Non-native Teachers’ Attitudes towards English as a Lingua Franca

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Abstract

As the number of speakers from a wide variety of contexts has increased exponentially in recent years, English has come to be used as a lingua franca (ELF), a common language used to communicate by speakers who do
not share a common first language. This has led to ELF developing a number of characteristics which distinguish it from ENL (English as a Native Language), and a lively debate has developed regarding the relative merits of ELF versus ENL. The goal of the current research was to begin to explore the practices and perceptions of non-native speakers of English from expanding circle contexts to provide information which might be used to inform policies and practices regarding the teaching and learning of English. Data came from a questionnaire administered to 45 nonnative English speaking teachers from five expanding circle countries, of whom 10 were later interviewed. The results suggested a strong preference for ENL norms. Implications of this finding are discussed, and suggestions made for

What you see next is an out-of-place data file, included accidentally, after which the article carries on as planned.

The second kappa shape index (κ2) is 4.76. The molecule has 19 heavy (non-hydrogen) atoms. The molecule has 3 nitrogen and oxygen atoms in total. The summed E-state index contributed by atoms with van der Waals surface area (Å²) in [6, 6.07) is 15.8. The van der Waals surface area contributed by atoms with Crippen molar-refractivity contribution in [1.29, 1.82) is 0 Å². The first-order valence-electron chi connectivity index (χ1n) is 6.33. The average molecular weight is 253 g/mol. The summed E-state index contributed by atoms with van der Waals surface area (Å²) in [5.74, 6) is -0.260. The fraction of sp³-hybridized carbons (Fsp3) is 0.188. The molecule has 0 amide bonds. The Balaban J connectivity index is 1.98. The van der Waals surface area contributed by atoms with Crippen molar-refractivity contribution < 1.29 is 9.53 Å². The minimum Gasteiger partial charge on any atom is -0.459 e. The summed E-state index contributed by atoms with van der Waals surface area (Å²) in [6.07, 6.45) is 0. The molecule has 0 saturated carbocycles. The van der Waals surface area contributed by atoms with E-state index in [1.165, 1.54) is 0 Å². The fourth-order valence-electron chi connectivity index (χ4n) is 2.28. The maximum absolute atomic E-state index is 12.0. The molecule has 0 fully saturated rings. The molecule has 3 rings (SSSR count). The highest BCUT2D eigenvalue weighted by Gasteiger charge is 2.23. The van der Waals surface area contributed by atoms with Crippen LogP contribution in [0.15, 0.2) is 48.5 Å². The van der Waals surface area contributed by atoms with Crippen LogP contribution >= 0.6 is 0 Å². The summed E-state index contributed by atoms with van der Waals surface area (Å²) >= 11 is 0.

ongoing research.
Original languageEnglish
Pages (from-to)239-251
Number of pages13
JournalHacettepe University Journal of Education
Volume30
Issue number1
Publication statusPublished - 31 Dec 2015

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